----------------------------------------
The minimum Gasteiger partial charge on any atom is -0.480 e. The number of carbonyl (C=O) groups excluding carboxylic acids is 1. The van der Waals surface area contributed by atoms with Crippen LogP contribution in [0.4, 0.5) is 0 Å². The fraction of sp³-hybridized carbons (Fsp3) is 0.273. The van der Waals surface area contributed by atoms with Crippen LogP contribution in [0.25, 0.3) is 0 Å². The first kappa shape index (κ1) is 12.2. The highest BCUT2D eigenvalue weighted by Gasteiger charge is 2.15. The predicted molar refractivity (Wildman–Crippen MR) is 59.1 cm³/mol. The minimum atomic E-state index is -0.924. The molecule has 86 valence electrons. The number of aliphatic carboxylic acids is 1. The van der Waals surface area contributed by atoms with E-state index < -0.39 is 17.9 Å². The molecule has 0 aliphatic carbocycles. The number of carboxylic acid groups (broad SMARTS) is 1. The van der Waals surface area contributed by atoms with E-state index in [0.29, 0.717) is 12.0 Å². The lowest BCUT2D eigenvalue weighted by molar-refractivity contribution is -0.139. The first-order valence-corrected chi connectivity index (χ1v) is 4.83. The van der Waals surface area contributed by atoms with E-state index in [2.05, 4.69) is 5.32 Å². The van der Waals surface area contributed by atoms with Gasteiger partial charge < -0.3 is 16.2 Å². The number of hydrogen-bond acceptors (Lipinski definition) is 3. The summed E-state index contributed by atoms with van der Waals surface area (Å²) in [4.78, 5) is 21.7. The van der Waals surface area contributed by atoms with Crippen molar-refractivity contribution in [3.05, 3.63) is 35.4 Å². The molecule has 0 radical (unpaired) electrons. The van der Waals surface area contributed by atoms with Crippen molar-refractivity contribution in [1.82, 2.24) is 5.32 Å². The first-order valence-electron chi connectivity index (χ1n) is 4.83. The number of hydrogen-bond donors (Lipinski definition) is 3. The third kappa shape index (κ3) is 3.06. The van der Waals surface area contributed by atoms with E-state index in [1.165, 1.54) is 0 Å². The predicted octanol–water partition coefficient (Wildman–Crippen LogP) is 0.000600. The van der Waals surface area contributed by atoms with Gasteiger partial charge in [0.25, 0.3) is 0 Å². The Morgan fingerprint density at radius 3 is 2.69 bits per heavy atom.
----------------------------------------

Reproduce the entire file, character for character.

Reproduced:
The minimum Gasteiger partial charge on any atom is -0.480 e. The number of carbonyl (C=O) groups excluding carboxylic acids is 1. The van der Waals surface area contributed by atoms with Crippen LogP contribution in [0.4, 0.5) is 0 Å². The fraction of sp³-hybridized carbons (Fsp3) is 0.273. The van der Waals surface area contributed by atoms with Crippen LogP contribution in [0.25, 0.3) is 0 Å². The first kappa shape index (κ1) is 12.2. The highest BCUT2D eigenvalue weighted by Gasteiger charge is 2.15. The predicted molar refractivity (Wildman–Crippen MR) is 59.1 cm³/mol. The minimum atomic E-state index is -0.924. The molecule has 86 valence electrons. The number of aliphatic carboxylic acids is 1. The van der Waals surface area contributed by atoms with E-state index < -0.39 is 17.9 Å². The molecule has 0 aliphatic carbocycles. The number of carboxylic acid groups (broad SMARTS) is 1. The van der Waals surface area contributed by atoms with E-state index in [0.29, 0.717) is 12.0 Å². The lowest BCUT2D eigenvalue weighted by molar-refractivity contribution is -0.139. The first-order valence-corrected chi connectivity index (χ1v) is 4.83. The van der Waals surface area contributed by atoms with E-state index in [2.05, 4.69) is 5.32 Å². The van der Waals surface area contributed by atoms with Gasteiger partial charge < -0.3 is 16.2 Å². The number of hydrogen-bond acceptors (Lipinski definition) is 3. The summed E-state index contributed by atoms with van der Waals surface area (Å²) in [4.78, 5) is 21.7. The van der Waals surface area contributed by atoms with Crippen molar-refractivity contribution in [3.05, 3.63) is 35.4 Å². The molecule has 0 radical (unpaired) electrons. The van der Waals surface area contributed by atoms with Crippen molar-refractivity contribution in [1.82, 2.24) is 5.32 Å². The first-order valence-electron chi connectivity index (χ1n) is 4.83. The number of hydrogen-bond donors (Lipinski definition) is 3. The third kappa shape index (κ3) is 3.06. The van der Waals surface area contributed by atoms with E-state index in [1.165, 1.54) is 0 Å². The predicted octanol–water partition coefficient (Wildman–Crippen LogP) is 0.000600. The van der Waals surface area contributed by atoms with Gasteiger partial charge in [0.25, 0.3) is 0 Å². The Morgan fingerprint density at radius 3 is 2.69 bits per heavy atom.